General News of Thursday, 23 May 2019
The state’s third prosecution witness in the case involving former Ghana Cocoa Board (COCOBOD) CEO, Dr Stephen Kwabena Opuni and businessman Seidu Agongo, was thrown into a state of confusion when the lawyer for Dr Opuni, Mr Sam Codjoe, started his cross-examination on Wednesday, 22 May 2019.
In his evidence in chief, Dr Yaw Adu Ampomah had mentioned that after he retired from COCOBOD in 2013, he did some work for some American and Dutch NGOs in terms of consultancy and facilitation.
But in court on Wednesday, he found it difficult to remember the American NGOs he said he worked with between 2014 and 2016. When pressed by the lawyer, he explained that he worked with Solidaridad which is a Dutch NGO and several American NGOs, which he said he could not remember.
Dissatisfied with the response, Mr Codjoe kept pushing until Dr Adu Ampomah started fumbling.
The judge had to intervene on several occasions to enable the recorders in court make sense of Dr Ampomah’s submissions.
Mr Codjoe put it to Dr Adu Ampomah that if, indeed, he worked for Dutch and American NGOs, he would definitely have known all their names.
In answering, Dr Adu Ampomah mentioned one Rainfall Alliance but when asked if that was an American or Dutch NGO, he said he could not readily tell.
The focus of the cross-examination then shifted to Dr Adu Ampomah’s knowledge of Dr Stephen Opuni.
It is recalled that in his witness statement, Dr Adu Ampomah said he first met Dr Opuni somewhere between 2009 and 2013 when he was the deputy chief executive of COCOBOD (A&QC).
Mr Codjoe, however, challenged that claim as he maintained that the first time Dr Adu Ampomah and Dr Stephen Opuni met was in 2016, at a wedding ceremony.
He added that Dr Adu Ampomah gave that evidence of meeting Dr Stephen Kwabena Opuni only to create the impression that he had nothing against him and not necessarily because it was the truth.
Here are excerpts of the hearing:
Q. You’ve informed this court that you were working for some American and Dutch NGOs. Do you still maintain that?
A. Yes my lord.
Q. Can you please give us the names of the American and Dutch NGOs?
A. The Dutch NGO is Solidaridad.
Q. And what is the name of the American NGOs you were working with?
A. These American NGOs were linked to the US Department of Agriculture and they were helping local Ghanaian companies to help local farmers improve their livelihoods.
Q. Can you give me the names of the American NGOs?
A. The description is that these local companies would put up a proposal sourcing for funds. And when they find a funding agency, their proposal is referred to me to review their proposal and recommend, together with a team, for sponsorship. And one of such companies, which was being funded through this means is “Cocoa Abrab? Pa” and some licensed-buying companies.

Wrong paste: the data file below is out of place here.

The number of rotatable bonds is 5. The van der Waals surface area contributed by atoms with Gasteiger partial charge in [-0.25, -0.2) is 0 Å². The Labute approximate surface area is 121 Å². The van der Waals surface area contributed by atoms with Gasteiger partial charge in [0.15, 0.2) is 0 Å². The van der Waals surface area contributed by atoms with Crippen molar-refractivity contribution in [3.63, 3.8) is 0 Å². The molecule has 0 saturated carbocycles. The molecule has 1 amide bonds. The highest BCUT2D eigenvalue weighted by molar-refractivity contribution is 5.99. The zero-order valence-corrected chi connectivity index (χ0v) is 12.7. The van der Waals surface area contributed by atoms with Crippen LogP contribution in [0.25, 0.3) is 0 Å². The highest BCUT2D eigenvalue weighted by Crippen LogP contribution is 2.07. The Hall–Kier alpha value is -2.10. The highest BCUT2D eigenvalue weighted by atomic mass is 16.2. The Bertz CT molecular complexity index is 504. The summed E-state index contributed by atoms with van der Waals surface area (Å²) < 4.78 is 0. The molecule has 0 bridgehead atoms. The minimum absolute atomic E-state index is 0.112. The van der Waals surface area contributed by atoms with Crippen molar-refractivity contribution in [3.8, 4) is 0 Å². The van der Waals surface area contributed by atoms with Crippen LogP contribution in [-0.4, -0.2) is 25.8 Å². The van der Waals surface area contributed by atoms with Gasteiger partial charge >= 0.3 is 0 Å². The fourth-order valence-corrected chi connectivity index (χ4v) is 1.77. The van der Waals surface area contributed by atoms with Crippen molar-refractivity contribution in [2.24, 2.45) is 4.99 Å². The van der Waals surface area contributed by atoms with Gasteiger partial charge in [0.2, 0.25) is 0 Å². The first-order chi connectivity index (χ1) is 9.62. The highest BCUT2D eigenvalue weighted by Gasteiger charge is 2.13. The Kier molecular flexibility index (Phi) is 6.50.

Q. I take it that you don’t know the names of the American NGOs you were working for.
A. When I was making my statement, I said because they are several agencies, I wouldn’t know because I worked with so many of them.
Q. You want us to understand that with the Dutch NGO you know the name, that is Solidaridad but with the American NGOs, you cannot mention their names or you don’t know their names?
A. It is not so. When I said the NGOs, the NGOs I was talking about were mainly the Dutch ones and because the funds were coming from various sources, that is why I said NGOs from Dutch and America because some of the funds were coming from America.
Q. So, it is true, isn’t it that as you sit here, you cannot tell us a single name of your employers, i.e. the American NGOs.
A. As I said, there were the funding agencies and the NGOs that I was working with American, so, in my first statement that I was working with American NGOs and Dutch NGOs was bulking the financiers and the NGOs and calling them American and Dutch NGOs. That’s what I meant because it is a process. The financiers will channel their money through the NGOs.
Q. I am putting it to you that if, indeed, you worked for Dutch and American NGOs, you would definitely have known all their names.
A. What I am saying is that several of them, I have mentioned one and if you like I can mention more. One of them is Rainfall Alliance.
Q. Is it American or a Dutch NGO?
A. I can’t tell you off hand.
Q. I am putting it to you that it is never true that you ever had any meeting with Dr Stephen Kwabena Opuni at COCOBOD.
A. I never said I had meetings with Dr Stephen Opuni. I said anytime you were attending meeting there, I used to go to greet him after the meeting, not at the meeting.
Q. I am further putting it to you that the first time you ever saw Dr Stephen Opuni and had any discussion and, or interaction with him was in 2016 at the wedding of Dr Oppong’s daughter.
A. No my lord. I first met him … I can’t give you a specific time but between 2009 and 2013 when I was deputy chief executive A&QC when he presented a request for funding of a project prepared by Food and Drugs Board, of which at that time he was the boss and the Ghana Standards Authority and Environmental Protection Agency to test for aflatoxin in cocoa when I met him in my boss’ office.
Q. In fact, FDA at the time of Dr Opuni was self-funding and never asked for any funding whatsoever from COCOBOD.
A. They did put in application.
Q. And, in fact, you gave this evidence of meeting Dr Stephen Kwabena Opuni in court to create the impression that you were on good terms or had nothing against him.
A. No my lord. I quite remember that I once went to his office after a meeting at COCOBOD and met the then-chairman of COCOBOD in his office. And we even had a chat in front of his office.
Q. I believe you know the name of the then-chairman of COCOBOD. Can you mention his name?
A. Ohene Agyekum.
Q. I am putting it to you that you never had any meeting with Dr Ohene Agyekum and, or Dr Kwabena Opuni in the offices of COCOBOD.
A. My lord, I met them.